Darrell G. Kirch
President and CEO of the Assoc. of American Medical Colleges
The Wall Street Journal
Congress needs to ensure we're cared for by more than an insurance card and an answering machine.
Congress is poised to pass a health-care overhaul that would expand insurance coverage to 31 million Americans, but will the newly insured have a physician to care for them?
Our nation currently faces a shortage of physicians expected to worsen as the number of people over age 65 (who use more than twice the health care of younger adults) doubles. Even with significant changes to the health-care delivery system and improved prevention, the United States will face a shortage of more than 125,000 physicians in the next 15 years—a daunting problem considering that we only train about 27,000 new doctors a year. In addition, the U.S. Department of Health and Human Services (HHS) estimates that at least 16,000 more primary care physicians are needed today.
The shortage of primary care physicians and other health professionals is further complicated by an overall physician shortage in most areas of the country. In 2001, new patients were forced to wait an average of eight days to see a family or general practitioner. Overall wait times for all physicians reached almost 15 days that year. Without significant increases in the number of doctors, these delays will only get worse.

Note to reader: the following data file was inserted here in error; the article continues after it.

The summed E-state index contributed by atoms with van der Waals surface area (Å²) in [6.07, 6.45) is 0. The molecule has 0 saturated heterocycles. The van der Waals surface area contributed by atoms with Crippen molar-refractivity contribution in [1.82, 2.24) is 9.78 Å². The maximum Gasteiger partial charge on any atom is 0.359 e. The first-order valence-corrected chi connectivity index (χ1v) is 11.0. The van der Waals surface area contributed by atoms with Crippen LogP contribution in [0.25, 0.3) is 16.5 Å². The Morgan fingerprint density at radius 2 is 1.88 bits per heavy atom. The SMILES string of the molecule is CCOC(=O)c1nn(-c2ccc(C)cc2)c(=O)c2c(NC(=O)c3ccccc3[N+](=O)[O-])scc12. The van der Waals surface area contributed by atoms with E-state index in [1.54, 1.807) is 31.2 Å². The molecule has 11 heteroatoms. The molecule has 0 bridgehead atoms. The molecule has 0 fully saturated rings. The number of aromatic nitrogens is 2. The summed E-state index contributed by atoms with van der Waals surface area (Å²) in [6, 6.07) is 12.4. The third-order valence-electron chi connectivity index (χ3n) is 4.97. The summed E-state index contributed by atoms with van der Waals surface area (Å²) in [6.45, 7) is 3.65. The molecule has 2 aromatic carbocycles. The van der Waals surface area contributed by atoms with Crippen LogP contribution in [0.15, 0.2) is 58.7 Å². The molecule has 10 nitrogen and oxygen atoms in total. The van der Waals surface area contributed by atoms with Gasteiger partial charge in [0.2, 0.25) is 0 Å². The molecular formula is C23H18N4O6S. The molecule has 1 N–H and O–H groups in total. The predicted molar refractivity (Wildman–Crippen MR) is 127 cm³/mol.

On average, it takes three to seven years to fully train a new physician through a process known as residency training (the graduate medical education that all physicians must undergo after eight years of college and medical school). While U.S. medical schools are working to increase their classes by 30%, these new medical school graduates will not increase the nation's overall supply of physicians, or even have a residency position in which to train, unless the government lifts the cap on residency training slots it pays for that was imposed as part of the Balanced Budget Act in 1997.
Filed under: Darrell G. Kirch • Health Care
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